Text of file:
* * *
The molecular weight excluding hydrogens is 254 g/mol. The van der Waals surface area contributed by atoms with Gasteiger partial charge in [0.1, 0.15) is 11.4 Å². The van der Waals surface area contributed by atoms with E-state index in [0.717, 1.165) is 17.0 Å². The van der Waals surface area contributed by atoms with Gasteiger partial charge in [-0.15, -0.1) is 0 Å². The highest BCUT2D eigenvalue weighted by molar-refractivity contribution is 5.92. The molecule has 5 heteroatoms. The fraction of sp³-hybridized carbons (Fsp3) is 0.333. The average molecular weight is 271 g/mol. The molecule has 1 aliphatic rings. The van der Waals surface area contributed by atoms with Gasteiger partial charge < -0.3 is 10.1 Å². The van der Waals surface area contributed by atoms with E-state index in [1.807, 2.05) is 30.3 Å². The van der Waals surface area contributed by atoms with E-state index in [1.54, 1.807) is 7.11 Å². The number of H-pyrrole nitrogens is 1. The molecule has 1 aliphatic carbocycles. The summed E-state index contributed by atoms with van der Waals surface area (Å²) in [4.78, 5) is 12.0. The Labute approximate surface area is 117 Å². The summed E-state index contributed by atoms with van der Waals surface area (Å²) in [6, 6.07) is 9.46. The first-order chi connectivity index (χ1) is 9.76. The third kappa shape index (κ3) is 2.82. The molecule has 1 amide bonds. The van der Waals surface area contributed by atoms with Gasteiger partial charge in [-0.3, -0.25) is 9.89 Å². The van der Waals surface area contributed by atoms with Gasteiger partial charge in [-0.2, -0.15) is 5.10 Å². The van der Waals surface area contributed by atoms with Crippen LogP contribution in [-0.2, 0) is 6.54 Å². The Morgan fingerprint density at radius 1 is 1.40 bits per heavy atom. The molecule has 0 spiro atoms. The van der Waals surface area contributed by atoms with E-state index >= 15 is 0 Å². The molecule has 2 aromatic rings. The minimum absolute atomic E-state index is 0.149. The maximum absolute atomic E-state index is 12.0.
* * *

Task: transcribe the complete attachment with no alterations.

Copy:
The molecular weight excluding hydrogens is 254 g/mol. The van der Waals surface area contributed by atoms with Gasteiger partial charge in [0.1, 0.15) is 11.4 Å². The van der Waals surface area contributed by atoms with E-state index in [0.717, 1.165) is 17.0 Å². The van der Waals surface area contributed by atoms with Gasteiger partial charge in [-0.15, -0.1) is 0 Å². The highest BCUT2D eigenvalue weighted by molar-refractivity contribution is 5.92. The molecule has 5 heteroatoms. The fraction of sp³-hybridized carbons (Fsp3) is 0.333. The average molecular weight is 271 g/mol. The molecule has 1 aliphatic rings. The van der Waals surface area contributed by atoms with Gasteiger partial charge < -0.3 is 10.1 Å². The van der Waals surface area contributed by atoms with E-state index in [1.807, 2.05) is 30.3 Å². The van der Waals surface area contributed by atoms with E-state index in [1.54, 1.807) is 7.11 Å². The number of H-pyrrole nitrogens is 1. The molecule has 1 aliphatic carbocycles. The summed E-state index contributed by atoms with van der Waals surface area (Å²) in [4.78, 5) is 12.0. The Labute approximate surface area is 117 Å². The summed E-state index contributed by atoms with van der Waals surface area (Å²) in [6, 6.07) is 9.46. The first-order chi connectivity index (χ1) is 9.76. The third kappa shape index (κ3) is 2.82. The molecule has 1 amide bonds. The van der Waals surface area contributed by atoms with Gasteiger partial charge in [-0.3, -0.25) is 9.89 Å². The van der Waals surface area contributed by atoms with Gasteiger partial charge in [-0.2, -0.15) is 5.10 Å². The van der Waals surface area contributed by atoms with Crippen LogP contribution in [-0.2, 0) is 6.54 Å². The Morgan fingerprint density at radius 1 is 1.40 bits per heavy atom. The molecule has 0 spiro atoms. The van der Waals surface area contributed by atoms with E-state index >= 15 is 0 Å². The molecule has 2 aromatic rings. The minimum absolute atomic E-state index is 0.149. The maximum absolute atomic E-state index is 12.0.